The backdrop for this story in Saint Luke’s Gospel is Jesus and his disciples moving towards Jerusalem (v. 11), and as they made their way towards Jerusalem Jesus and His disciples moved through a part of the region where Jews would have lived in close proximity with Samaritans. They could have taken a more direct route to Jerusalem, but instead they took the long way.
In this healing story, there are a two key points we need to remember. One, this group of lepers was quarantined in exile away from the temple. They were not allowed to participate in any form of communal worship. As prescribed by Leviticus 13 of the Hebrew Bible, lepers were ritually unclean outcasts within Jewish society.
The second point to realize is that nine of the ten lepers were Jews, and only one was a Samaritan (v. 16). Samaritans and Jews did not mix well. These two groups had been at odds with one another since the split between the northern and southern kingdoms, and the homecoming of the Jewish exile. Samaritans did not adhere to the Jewish laws in a way that the Jewish people agreed with and also had a history of worshiping pagan gods. Because of this, Jews would have gone out of their way to not only avoid contact with a Samaritan but also to avoid land where Samaritans would have lived.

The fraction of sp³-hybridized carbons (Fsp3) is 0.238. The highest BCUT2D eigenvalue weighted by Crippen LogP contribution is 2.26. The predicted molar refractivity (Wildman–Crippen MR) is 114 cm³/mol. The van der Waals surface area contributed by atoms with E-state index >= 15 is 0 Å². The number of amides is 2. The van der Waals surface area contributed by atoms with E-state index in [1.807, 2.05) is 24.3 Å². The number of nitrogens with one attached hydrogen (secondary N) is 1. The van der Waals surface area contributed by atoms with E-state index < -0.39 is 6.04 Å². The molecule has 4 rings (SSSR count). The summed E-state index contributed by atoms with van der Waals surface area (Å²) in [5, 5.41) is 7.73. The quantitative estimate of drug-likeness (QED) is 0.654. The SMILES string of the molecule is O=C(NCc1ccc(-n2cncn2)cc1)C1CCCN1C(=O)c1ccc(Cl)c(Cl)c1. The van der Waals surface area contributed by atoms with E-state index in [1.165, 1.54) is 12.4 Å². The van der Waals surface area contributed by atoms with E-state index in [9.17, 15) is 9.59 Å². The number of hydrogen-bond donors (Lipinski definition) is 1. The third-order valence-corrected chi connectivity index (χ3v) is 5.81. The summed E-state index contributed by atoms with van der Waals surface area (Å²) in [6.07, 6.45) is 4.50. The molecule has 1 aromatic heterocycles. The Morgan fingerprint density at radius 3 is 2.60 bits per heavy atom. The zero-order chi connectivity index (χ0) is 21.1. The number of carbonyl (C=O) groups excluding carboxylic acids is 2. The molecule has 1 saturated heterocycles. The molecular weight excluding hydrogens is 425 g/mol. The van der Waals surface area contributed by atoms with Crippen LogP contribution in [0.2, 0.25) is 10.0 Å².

For these nine lepers to be living with one Samaritan leper would imply that they too were on the fringes of Jewish society. They too were the lowest of the low. The fact that Jesus was moving through an area where Samaritans would have been present foreshadows for us that something big is going to go down.
When the ten lepers approached Jesus Saint Luke writes, “When he saw them, he said to them, “Go and show yourselves to the priests.” And as they went, they were made clean.” When we think of a New Testament healing we typically imagine Jesus laying his hands on a person or like in Saint Mark’s Gospel a young girl grabbing Jesus’s robe (Mark 5.27). But in this instance Jesus did not place his hands on the lepers to heal them. In typical Jesus fashion, He does what we least expect Him to do. He simply told the ten to “go and show yourselves”. Their faithful obedience to his command of “go and show yourselves” was enough to be healed.
When Camden was born, after being awake for over 24 hours, Allison and I were both filled with happiness, joy, thankfulness. The excitement overtook me. I must have jumped 100 feet in the air. These feelings of happiness, joy, and thanksgiving were enough to re-energize us after being awake for so long. We were happy that Camden was healthy and safe. Filled with joy over the gift that had been given to us. And filled thanksgiving towards God for trusting us with his precious life and for allow us to be his parents. We were so focused on breathing and pushing that when Camden was finally born the feelings of happiness, joy, and thanks came upon us quickly.